Who May Perform Marriages Abroad
American diplomatic and consular officers are NOT permitted to perform marriages (Title 22, Code of Federal Regulations 52.1). Marriages abroad are almost always performed by local (foreign) civil or religious officials.
As a rule, marriages are not performed on the premises of an American embassy or consulate. The validity of marriages abroad is not dependent upon the presence of an American diplomatic or consular officer, but upon adherence to the laws of the country where the marriage is performed. Consular officers may authenticate foreign marriage documents. The fee for authentication of a document is $32.00.
Validity of Marriages Abroad
In general, marriages which are legally performed and valid abroad are also legally valid in the United States. Inquiries regarding the validity of a marriage abroad should be directed to the attorney general of the state in the United States where the parties to the marriage live.
Foreign Laws and Procedures
The embassy or tourist information bureau of the country in which the marriage is to be performed is the best source of information about marriage in that country. Some general information on marriage in a limited number of countries can be obtained from Overseas Citizens Services, Room 4811, Department of State, Washington, DC 20520. In addition, American embassies and consulates abroad frequently have information about marriage in the country in which they are located.
Marriages abroad are subject to the residency requirements of the country in which the marriage is to be performed. There is almost always a lengthy waiting period.
Documentation and Authentication
Most countries require that a valid U.S. passport be presented. In addition, birth certificates, divorce decrees, and death certificates are frequently required. Some countries require that the documents presented to the marriage registrar first be authenticated in the United States by a consular official of that country. This process can be time consuming and expensive.
The age of majority for marriage varies from one country to another. Persons under the age of 18 must, as a general rule, present a written statement of consent executed by their parents before a notary public. Some countries require the parental consent statement to be authenticated by a consular official of that foreign country in the United States.
Affidavit of Eligibility to Marry
All civil law countries require proof of legal capacity to enter into a marriage contract in the form of certification by competent authority that no impediment exists to the marriage. No such document exists in the United States. Unless the foreign authorities will allow such a statement to be executed before one of their consular officials in the United States, it will be necessary for the parties to a prospective marriage abroad to execute an affidavit at the American embassy or consulate in the country in which the marriage will occur stating that they are free to marry. This is called an affidavit of eligibility to marry and the fee for the American consular officer’s certification of the affidavit is $30.00, or the local currency equivalent per initial signature/seal, and a $20 fee, or the local currency equivalent, for each additional seal provided at the same time in connection with the same transaction. These fees are subject to change. Some countries also require witnesses who will execute affidavits to the effect that the parties are free to marry.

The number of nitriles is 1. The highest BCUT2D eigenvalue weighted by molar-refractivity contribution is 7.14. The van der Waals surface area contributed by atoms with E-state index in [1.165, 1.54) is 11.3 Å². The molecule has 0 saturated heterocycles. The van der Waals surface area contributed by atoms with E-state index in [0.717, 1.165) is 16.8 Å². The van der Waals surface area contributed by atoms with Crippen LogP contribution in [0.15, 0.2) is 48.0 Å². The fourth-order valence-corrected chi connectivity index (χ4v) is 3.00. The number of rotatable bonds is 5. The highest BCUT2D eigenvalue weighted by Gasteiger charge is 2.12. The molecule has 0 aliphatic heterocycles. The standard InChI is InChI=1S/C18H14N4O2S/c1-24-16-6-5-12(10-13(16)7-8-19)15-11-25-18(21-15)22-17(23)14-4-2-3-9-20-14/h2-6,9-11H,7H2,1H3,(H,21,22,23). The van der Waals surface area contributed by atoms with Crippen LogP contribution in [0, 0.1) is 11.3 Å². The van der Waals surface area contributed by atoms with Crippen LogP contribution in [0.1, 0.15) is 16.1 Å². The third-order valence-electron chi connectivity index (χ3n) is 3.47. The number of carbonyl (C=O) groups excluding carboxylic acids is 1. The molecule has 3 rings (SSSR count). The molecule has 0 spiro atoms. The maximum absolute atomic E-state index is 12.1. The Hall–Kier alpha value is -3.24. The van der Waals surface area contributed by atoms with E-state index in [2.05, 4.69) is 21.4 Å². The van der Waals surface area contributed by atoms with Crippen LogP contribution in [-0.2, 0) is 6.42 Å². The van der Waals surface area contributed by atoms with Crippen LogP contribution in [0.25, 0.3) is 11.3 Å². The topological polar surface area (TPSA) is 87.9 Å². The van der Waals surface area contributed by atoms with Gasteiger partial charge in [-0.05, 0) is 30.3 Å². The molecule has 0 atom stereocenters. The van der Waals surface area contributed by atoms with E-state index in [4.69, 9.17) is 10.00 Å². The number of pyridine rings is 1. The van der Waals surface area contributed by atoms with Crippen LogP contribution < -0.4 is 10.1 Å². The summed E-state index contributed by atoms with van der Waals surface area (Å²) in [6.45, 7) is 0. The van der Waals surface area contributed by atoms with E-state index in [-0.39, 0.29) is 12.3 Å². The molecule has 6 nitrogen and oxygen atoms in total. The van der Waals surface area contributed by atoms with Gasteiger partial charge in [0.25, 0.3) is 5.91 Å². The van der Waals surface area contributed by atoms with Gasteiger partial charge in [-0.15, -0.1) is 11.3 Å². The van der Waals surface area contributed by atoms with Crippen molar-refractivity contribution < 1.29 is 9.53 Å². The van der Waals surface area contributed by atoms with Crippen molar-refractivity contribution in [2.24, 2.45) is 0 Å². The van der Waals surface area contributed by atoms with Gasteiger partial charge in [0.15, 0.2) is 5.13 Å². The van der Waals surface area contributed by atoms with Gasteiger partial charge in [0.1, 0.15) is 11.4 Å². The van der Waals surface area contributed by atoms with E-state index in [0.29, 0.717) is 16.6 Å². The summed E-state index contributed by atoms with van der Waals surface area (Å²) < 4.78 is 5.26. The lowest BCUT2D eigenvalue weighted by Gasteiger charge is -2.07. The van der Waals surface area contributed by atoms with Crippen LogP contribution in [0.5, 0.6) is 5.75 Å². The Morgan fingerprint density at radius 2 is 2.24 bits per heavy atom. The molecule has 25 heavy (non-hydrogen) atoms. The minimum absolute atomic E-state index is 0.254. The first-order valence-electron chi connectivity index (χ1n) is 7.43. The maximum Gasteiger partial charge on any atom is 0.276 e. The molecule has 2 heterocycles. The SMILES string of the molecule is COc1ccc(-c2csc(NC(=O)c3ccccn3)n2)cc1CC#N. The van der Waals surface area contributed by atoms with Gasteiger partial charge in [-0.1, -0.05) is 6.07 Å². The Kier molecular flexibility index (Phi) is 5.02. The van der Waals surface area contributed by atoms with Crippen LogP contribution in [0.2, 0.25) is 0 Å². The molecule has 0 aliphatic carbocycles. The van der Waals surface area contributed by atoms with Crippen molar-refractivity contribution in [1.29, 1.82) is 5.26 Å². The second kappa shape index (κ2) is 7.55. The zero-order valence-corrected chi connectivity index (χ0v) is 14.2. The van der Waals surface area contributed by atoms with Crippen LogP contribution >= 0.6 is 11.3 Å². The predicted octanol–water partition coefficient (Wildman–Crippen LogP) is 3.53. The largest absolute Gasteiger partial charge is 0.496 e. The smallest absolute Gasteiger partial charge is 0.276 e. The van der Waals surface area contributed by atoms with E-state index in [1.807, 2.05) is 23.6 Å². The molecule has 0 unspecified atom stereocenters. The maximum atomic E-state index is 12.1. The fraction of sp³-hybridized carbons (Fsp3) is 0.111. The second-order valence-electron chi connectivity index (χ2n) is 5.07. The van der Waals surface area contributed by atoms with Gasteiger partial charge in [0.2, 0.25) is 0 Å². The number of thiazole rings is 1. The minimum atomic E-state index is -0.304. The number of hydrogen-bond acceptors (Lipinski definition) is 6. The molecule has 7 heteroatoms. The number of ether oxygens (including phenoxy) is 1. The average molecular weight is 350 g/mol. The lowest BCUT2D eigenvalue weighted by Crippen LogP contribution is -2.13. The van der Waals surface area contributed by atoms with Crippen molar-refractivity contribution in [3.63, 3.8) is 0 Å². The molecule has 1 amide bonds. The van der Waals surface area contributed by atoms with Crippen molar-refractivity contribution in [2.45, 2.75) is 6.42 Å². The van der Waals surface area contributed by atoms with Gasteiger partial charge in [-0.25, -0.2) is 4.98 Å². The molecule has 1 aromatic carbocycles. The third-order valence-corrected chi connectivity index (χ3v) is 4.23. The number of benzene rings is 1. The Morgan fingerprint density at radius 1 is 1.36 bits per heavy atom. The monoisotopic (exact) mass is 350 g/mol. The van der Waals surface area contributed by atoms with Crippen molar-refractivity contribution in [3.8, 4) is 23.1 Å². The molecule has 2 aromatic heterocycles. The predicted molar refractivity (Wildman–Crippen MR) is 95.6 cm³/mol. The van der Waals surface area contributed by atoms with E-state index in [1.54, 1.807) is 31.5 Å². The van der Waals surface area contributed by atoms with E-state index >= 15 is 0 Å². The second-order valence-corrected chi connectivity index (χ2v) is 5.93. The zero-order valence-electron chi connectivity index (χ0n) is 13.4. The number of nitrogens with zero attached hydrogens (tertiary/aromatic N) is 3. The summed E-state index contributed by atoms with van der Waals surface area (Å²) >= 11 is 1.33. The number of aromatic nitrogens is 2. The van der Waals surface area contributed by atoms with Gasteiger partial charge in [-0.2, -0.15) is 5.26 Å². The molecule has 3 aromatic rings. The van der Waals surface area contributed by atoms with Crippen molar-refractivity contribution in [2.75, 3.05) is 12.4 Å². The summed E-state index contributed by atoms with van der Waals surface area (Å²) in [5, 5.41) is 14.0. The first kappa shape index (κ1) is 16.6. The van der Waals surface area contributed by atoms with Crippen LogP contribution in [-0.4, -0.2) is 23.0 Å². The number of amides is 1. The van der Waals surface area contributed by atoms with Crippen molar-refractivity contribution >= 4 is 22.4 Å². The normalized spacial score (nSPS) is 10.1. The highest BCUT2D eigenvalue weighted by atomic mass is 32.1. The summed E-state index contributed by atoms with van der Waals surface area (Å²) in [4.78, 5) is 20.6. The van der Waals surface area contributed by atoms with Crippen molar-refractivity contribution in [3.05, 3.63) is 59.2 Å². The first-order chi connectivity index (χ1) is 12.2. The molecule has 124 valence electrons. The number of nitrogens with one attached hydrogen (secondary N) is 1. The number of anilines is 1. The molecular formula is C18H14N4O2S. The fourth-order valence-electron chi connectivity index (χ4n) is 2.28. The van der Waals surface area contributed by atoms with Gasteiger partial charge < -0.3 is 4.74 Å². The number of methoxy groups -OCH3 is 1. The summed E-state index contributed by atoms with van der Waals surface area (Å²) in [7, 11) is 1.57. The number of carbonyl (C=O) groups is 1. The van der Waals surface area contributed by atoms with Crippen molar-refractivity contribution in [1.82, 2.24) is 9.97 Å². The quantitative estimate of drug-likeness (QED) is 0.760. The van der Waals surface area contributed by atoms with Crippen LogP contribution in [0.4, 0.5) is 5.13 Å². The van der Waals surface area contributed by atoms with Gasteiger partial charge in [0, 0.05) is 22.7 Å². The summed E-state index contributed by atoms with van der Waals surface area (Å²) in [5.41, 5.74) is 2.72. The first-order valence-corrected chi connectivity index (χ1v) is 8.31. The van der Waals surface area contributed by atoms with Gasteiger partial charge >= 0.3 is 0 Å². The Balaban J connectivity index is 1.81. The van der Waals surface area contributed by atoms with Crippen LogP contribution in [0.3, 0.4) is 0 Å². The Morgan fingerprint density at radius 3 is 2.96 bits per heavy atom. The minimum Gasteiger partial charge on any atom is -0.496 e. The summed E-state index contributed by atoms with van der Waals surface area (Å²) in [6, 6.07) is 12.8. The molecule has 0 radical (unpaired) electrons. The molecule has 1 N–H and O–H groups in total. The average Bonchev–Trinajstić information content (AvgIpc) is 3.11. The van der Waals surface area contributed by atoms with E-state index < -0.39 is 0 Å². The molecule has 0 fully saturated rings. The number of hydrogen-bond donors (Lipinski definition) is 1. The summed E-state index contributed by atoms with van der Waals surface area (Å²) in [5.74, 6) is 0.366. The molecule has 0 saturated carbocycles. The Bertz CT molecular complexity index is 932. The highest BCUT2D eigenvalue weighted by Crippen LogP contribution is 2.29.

Many countries, like the United States, require blood tests.
Some countries require that documents presented to the marriage registrar be translated into the native language of that country.
Loss of U.S. Nationality
In some countries, marriage to a national of that country will automatically make the spouse either a citizen of that country or eligible to become naturalized in that country expeditiously. The automatic acquisition of a second nationality will not affect U.S. citizenship. However, naturalization in a foreign country on one’s own application or the application of a duly authorized agent may cause the loss of American citizenship. Persons planning to apply for a foreign nationality should contact an American embassy or consulate for further information.